Conventional wisdom dictates that stocks with little or no coverage from brokers and analysts can be some of the riskiest prospects for investors. Scant knowledge and debate about these misfits means that often they fail to appear on the investment radar at all, let alone represent attractive opportunities. But in the search for stocks with the potential to outperform, could a focus on neglected firms actually deliver superior returns? Some investors think it can...
A market inefficiency?
Like other market anomalies (such as calendar effects) the Neglected Firm Effect is a concept that beckons investors to take advantage of apparent market inefficiencies. So the theory goes, stocks that fail to attract much in the way of analyst coverage actually outperform their well-researched peers. Some commentators have claimed that the uncertainty and comparatively illiquid nature of these stocks causes investors to demand a premium on their expected returns. Inevitably, this means digging around in a basket of unloved and misunderstood companies for signs of value, such as higher growth rates and low P/Es. Investors that use a value strategy like this arguably get an advantage before the rest of the market catches on. It takes investors into territory known as ‘post earning announcement drift’ – where the market fails to fully respond to positive earnings news from stocks.
Scrutiny of the neglected firm effect kicked off in the early 1980s with a paper by US academics Avner Arbel and Paul Strebel. They studied S&P stocks between 1972 and 1976 and found that comparatively neglected stocks easily outperformed those that were well researched. Their study examined the role of analyst research as a predictor of future company earnings and its ability to influence stock prices. They posited that higher levels of analyst research on a stock reduced risk and also narrowed the distribution of expected returns. In other words, the existence of analyst research provides much more certainty about how a company will go on to perform – hence less need for a risk premium.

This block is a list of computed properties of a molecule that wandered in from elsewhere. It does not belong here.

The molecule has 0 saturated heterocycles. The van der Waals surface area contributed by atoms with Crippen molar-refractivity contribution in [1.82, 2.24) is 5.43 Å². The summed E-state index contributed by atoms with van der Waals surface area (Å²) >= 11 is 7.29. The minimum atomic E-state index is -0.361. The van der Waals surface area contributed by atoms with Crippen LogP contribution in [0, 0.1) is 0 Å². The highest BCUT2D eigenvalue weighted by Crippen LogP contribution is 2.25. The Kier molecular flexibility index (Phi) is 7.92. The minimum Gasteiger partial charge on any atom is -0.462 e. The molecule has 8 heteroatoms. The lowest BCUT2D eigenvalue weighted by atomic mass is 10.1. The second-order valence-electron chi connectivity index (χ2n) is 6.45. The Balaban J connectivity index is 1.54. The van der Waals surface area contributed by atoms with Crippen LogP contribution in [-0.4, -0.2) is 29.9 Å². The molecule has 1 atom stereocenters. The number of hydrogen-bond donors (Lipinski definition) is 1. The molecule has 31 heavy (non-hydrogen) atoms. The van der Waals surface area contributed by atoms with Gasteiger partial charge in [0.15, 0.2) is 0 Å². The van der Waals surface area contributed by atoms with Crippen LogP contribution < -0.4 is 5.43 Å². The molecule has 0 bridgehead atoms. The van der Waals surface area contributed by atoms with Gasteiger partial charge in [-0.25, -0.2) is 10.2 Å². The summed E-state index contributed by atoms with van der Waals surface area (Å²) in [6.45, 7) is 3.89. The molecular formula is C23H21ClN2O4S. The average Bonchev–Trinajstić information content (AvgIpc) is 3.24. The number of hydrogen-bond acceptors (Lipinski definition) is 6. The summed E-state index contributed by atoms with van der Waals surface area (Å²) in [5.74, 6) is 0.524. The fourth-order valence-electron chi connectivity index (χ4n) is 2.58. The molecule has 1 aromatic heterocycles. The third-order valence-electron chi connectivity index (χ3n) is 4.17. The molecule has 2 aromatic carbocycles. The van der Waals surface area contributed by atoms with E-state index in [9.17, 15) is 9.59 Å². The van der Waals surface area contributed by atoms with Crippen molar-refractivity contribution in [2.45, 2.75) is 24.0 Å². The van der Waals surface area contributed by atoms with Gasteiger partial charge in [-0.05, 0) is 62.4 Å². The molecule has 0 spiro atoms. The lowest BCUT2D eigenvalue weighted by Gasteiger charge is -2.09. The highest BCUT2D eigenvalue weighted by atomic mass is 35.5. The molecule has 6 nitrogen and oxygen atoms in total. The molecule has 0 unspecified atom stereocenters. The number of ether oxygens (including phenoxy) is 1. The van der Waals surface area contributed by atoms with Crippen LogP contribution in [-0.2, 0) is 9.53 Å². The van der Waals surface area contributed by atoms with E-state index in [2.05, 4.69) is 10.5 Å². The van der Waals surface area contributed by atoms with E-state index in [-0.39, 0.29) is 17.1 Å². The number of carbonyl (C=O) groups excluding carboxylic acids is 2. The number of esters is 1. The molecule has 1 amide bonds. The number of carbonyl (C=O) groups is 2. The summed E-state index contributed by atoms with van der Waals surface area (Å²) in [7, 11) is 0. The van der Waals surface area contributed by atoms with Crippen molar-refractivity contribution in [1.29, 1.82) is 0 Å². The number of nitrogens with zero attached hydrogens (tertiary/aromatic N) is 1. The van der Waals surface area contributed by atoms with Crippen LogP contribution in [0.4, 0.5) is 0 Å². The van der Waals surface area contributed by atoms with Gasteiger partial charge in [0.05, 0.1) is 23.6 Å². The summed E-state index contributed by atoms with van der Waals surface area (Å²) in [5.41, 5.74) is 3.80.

A separate study in 2008 by Australian academics William Bertin, David Michayluk and Laurie Prather took a closer look at the specific liquidity issues surrounding neglected firms. They concluded that these companies are much less liquid than their counterparts, which means the associated trading costs (bid-ask spreads) are generally higher. As a consequence, they claimed, investors do demand a higher return premium from them.
So how would you go about finding these kinds of neglected stocks? While a simple screen to identify companies with just one or two analysts will tackle the most important angle, it is essential to also screen for signs of quality and value (i.e. the information that's slow to disperse). At Stockopedia we have developed an interpretation of a screen suggested by Ludwig Chincarini and Daehwan Kim in Quantitative Equity Portfolio Management: An Active Approach to Portfolio Construction and Management. The criteria include a focus on attractively priced stocks that are growing faster than their sector averages:
- # Brokers <= 2
- EPS Growth % (TTM) > Industry Group Median
- P/E < Industry Group Median
- Net Margin % > Industry Group Median
- Price-to-Book < 3
- Return on Equity % 5y Avg > Industry Group Median
- Market Cap £m > 25
- No Investment Trusts or Banking Services
How can I apply this screen?
Does it work?
While it's early days, the Stockopedia Neglected Firms Screen has seen an annualised return of 32.84%. In the last six months it has outperformed the FTSE 100, albeit in negative territory, with a return of -0.25% versus -2.36%.
Watch Out For
It is worth noting that not everyone goes along with the neglected firm effect per se. In their study, Arbel and Strebel had concluded that not only did the neglected firm effect exist but that it persisted quite separately from another phenomenon known as the small firm effect. This was a concept first mooted by Rolf Banz in 1981, which argued that smaller stocks outperform larger stocks over the long term. However, a 1997 study by Craig Beard and Richard Sias called into question the distinction between the two theories. Covering 7,117 stocks between 1982 and 1995, they tracked neglect and capitalisation and found that while neglected firms did outperform, they were almost all small stocks. Their view was that the premium had more to do with the stocks being small, than anything else.
- Investment Analysis and Portfolio Management, Frank Reilly and Keith Brown
- Quantitative Equity Portfolio Management: An Active Approach to Portfolio Construction and Management, Ludwig Chincarini and Daehwan Kim
Filed Under: Value Investing,